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Each group will do a Global Business Report on a company of their choice that is specifically entering or developing within an international market addressing the key themes of the Global Business module. Ideally choose a company that has the potential to enter an international market or, if having already internationalised, has the interest in entering another region / market. Students should consider the four risks of internationalisation; evaluation of the different entry strategies and justification for the proposed entry strategy; and other management considerations. The company selected does not need to be approved by your lecturer. However, each team should include a statement in the appendices of their report specifying that they have not used this company for any other module project. At the end of the report, a section should be included whereby each team member inserts a brief description about his or her contribution to the group assignment.

This assignment assesses the following learning outcomes of this module:

  • Application of theoretical concepts of Global Business;
  • Critically appraise the theoretical underpinnings of Global Business;
  • Understand the different issues and challenges business face when they operate in a global environment;
  • Examine the cultural, political and legal issues that impact global business development;
  • Evaluate the strategic options available to firms to develop global businesses and assess the internal and external factors affecting the decision.

All members must equally participate in their group project. Please alert the programme manager in the event that a team member is not equally contributing to the group. Your final submission must also include a detailed log of all your team meetings, detailing the roles of each of the team members in each of the meetings, as well as a breakdown of responsibilities for the final report, this must be signed by all members of the group (this is to be included in the appendices).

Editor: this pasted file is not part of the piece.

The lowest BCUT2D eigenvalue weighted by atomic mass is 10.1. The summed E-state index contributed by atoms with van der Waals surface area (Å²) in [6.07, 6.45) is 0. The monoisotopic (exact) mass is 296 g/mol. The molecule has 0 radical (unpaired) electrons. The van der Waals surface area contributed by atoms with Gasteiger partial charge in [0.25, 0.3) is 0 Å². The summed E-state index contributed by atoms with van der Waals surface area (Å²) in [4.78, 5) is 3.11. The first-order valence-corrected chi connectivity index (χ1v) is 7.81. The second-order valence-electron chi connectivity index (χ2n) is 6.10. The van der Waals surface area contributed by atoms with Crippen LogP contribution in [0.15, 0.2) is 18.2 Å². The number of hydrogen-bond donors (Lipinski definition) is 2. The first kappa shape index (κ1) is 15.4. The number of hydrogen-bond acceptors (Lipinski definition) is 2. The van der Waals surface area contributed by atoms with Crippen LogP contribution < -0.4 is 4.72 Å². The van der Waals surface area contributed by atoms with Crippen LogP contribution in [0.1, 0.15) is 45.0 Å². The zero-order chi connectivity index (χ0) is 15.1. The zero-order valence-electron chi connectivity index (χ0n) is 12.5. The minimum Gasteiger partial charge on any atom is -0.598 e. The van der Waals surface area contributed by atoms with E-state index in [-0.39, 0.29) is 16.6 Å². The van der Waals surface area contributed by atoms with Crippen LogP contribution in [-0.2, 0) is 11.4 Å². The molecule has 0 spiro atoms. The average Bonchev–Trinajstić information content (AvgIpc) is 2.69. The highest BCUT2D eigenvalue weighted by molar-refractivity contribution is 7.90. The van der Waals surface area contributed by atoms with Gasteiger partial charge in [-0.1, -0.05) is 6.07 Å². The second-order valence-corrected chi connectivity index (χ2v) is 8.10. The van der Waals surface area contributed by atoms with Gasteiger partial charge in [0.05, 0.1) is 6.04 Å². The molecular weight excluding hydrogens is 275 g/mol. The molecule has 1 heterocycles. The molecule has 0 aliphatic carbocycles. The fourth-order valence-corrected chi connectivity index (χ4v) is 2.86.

Structure of the Global Business Report

  1. Title Page - project title, module, group members (include all student numbers and names), lecturer’s name, subject and date.
  2. Executive Summary: The content of this section should not include any company history. The purpose of the executive summary is to inform the reader of the key facts from your analysis. This should be one page in length.
  3. Table of Contents – each section, sub-section and corresponding page numbers
  4. Introduction – tells the reader what the project report is about, the project aims and outlines the process to achieve these aims.
  5. Main Body of Report – this requires a clear overview of the issues facing the company as well as an in-depth analysis.
  6. Recommendations - This should be based on your in-depth analysis and requires you to demonstrate your ability to apply key knowledge. This is the most important section to show your comprehension and ability to think strategically. You must critically evaluate all your research in the above sections and make specific recommendations and justify the reasons for those recommendations.
Company Overview

Global business is the international trade where the organisations do the business across the globe. Globalisation plays an important role for the organisations doing the business in the international market and the organisations get economic benefits when they free up the international trade across the world. As stated by Jones and Kierzknwski (2018), internationalisation is applied to the multinational organisations which shift their assets between the subsidiaries across the borders. Global business can be done by producing the products in the domestic market; however, the business organisations can export the products to the foreign markets. In this report, Mash-Up, a fashion brand in Singapore is chosen to show the opportunity and strategy of the global business. In this report, the chance of Mash-Up to expand the business in New Zealand is explained. Four risks of internationalisation along with an evaluation of different entry strategies are discussed. Moreover, in the final section of the report, justification of the proposed entry strategy is explained by other managerial considerations. In this report, segmentation, targeting and the positioning strategies are discussed of Mash-Up to expand the business in New Zealand. Most importantly, marketing mix of Mash-Up is described to discuss the marketing strategies.